It's been some time since we discussed the health of Chautauqua Lake and its affect on residents of Chautauqua County. OK, that may be a big statement but let's look at it.
Let's check the facts. Chautauqua Lake is a 13,100-acre natural lake. There are many who think that Chautauqua Lake is part of the infamous Finger Lakes chain. A look at any map would lead one to believe that this statement might be true, but what is true is Chautauqua Lake was formed by glaciers 1,600 years ago, give or take a couple of hundred years. As with most glacier lakes, Chautauqua is deeper in the northern basin and shallower in the southern basin.
The origin of the name of our lake, Chautauqua, has been debated, but for years but it's generally accepted that Chautauqua is a native Indian word for "bag tied in the middle.'' Whatever the origin of the name, all one has to do is mention the word Chautauqua to most folks within 150 miles of our county it will bring a response.
For some it means education, music or entertainment as in Chautauqua Institution. For others the name Chautauqua brings thoughts of miles of vineyards and first-class wine. Some folks think of great fishing and water recreation when they hear the word Chautauqua.
No matter what one thinks about when they hear the word Chautauqua, it's based on water. The health of our fishery effects more than just sportsmen, but all those who live in the county. It doesn't depend on what business one is in, Chautauqua Lake is part of what makes our economy click.
For more years than I can remember there have been heated debates about the health of Chautauqua Lake and it generally is based around vegetation growth on the lake. Over the years, thousands of hours have been spent debating the proper way to control vegetation, notwithstanding the amount of money that has been spent on studies and control methods.
One thing that's evident when the issue of the health of Chautauqua Lake is brought up is that people are passionate about their beliefs and they will share their passion with others of the like mind.
Now once one or more gather in the name of a belief it becomes a news item and the passion grows. Without all the different interests from each segment of the population, the needs of the lake and its watershed would not be protected.
First and foremost, I am no biologist and do not lay claim to a secret fix, if there needs to be one. I am just an average guy who happens to spend 70-plus days a year on Chautauqua Lake. Now there are many that may know me and I am sure some not so much, but in a layman's point of view - Chautauqua is in pretty good shape.
While I believe that many of the practices that we are using on Chautauqua Lake to control vegetation have had a positive affect on the weed growth, history has proven that more needs to be done. From beginning to get a handle of the watershed, harvesting and past experience of the introduction of webble and moth into the lake, they all are having a positive impact on the lake and the fishery.
Chautauqua Lake is complex body of water with many of issues and just as many different users. Trying to balance all needs of the individuals that use the lake and property owners is a difficult one. Unfortunately, there is no model on how to be successful, only suggestions.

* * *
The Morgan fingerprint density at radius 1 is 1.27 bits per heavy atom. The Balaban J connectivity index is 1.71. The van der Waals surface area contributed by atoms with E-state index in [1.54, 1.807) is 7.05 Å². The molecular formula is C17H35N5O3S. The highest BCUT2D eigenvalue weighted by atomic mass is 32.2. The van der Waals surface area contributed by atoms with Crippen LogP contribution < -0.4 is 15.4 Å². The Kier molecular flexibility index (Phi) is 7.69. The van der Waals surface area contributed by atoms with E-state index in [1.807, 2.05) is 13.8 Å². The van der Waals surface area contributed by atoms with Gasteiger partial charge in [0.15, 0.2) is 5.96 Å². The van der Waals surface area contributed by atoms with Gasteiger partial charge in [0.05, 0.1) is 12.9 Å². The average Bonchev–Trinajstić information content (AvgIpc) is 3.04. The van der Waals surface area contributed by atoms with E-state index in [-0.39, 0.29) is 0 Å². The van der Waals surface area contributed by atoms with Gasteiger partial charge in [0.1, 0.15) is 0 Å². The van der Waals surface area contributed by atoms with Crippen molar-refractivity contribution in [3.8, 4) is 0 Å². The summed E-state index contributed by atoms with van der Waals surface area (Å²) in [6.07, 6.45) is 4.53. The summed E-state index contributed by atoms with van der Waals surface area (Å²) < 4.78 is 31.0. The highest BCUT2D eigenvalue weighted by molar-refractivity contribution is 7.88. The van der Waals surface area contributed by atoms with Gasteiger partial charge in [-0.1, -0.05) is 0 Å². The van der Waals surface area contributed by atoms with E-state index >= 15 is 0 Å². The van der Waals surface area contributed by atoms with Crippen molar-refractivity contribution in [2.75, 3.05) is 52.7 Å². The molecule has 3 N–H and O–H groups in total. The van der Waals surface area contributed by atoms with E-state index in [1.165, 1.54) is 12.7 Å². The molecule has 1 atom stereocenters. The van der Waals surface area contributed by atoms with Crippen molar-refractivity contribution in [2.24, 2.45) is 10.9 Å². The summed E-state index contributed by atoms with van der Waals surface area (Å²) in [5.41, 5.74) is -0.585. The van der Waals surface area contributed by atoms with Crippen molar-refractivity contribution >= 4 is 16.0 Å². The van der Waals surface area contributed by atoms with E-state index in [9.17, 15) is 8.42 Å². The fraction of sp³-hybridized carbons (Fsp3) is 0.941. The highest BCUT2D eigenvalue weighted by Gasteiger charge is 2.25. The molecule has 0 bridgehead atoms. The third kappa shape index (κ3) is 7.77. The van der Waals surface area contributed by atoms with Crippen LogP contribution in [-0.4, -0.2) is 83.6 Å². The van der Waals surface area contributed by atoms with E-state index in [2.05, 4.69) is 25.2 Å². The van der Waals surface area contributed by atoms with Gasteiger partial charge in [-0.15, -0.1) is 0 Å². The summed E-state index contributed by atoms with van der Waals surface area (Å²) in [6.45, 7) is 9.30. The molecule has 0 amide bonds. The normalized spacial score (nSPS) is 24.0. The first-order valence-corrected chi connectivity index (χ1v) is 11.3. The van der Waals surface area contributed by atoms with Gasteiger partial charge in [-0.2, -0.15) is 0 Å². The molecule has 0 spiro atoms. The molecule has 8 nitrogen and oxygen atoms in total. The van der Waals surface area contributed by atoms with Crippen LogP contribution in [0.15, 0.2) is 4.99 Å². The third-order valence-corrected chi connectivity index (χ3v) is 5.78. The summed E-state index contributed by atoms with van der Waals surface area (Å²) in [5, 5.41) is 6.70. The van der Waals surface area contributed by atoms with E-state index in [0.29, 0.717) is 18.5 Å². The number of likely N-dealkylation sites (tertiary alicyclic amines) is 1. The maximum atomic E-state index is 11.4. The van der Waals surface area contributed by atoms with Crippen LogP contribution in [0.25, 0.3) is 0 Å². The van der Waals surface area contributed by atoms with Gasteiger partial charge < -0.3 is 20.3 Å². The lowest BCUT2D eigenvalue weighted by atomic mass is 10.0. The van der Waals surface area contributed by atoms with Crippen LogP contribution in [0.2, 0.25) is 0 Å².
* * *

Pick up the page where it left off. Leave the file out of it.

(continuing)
One would think with all the lakes in the state, there would be another body of water and watershed that has gone through the same difficulties we are dealing with. Like many before us have said, there is no place like Chautauqua Lake and with that statement comes our own set of challenges.
Managing anything as complex as a lake is difficult, but unlike some, I feel that the direction in which our lake is going is proper.
I was told many years ago that a lake is like a business - it has its ups and downs. Every year there will be good years and years when things are not so good. Some feel that Chautauqua Lake should be like a huge swimming pool, which is neither healthy nor realistic.
There will be, for whatever reason, years when it seems that no matter were one goes on the lake there will be vegetation choking the life out of it. Then there are years when vegetation is under control and boaters, swimmers and anglers are all happy.
There has been one group on Chautauqua Lake that has fought the battle of keeping Chautauqua Lake healthy - the Chautauqua Lake Association.
The CLA has always been there while members and board members have come and gone there has been one man lending the charge to keep a good balance -Paul Swanson.
Swanson loves Chautauqua Lake and has called it his home for more years than he shares and his love of our lake has kept the fire burning in his soul to do all he can, oftentimes with very little help, to keep Chautauqua Lake in the best health possible.
It was not a surprise when it was announced, through extra funding from members and local and state governments, that the CLA will be able to run pretty much full bore throughout the summer.
From harvesting to shoreline cleanup, Swanson, his crew of CLA employees and local volunteers will be doing all they can to keep the lake in good shape.
This is not to say other organizations such as the Chautauqua Watershed and the Chautauqua Lake Management Commission are not important. But since 1954, the CLA has been at the front in lake management and doing the grunt work.
So far this season has been a great one for all the users of lake and only time will tell how the remainder of the season will be, but that's the exciting thing about having a lake in our backyard to enjoy.
A big tip of hat to the CLA for all they do to keep Chautauqua Lake healthy for all of us to enjoy.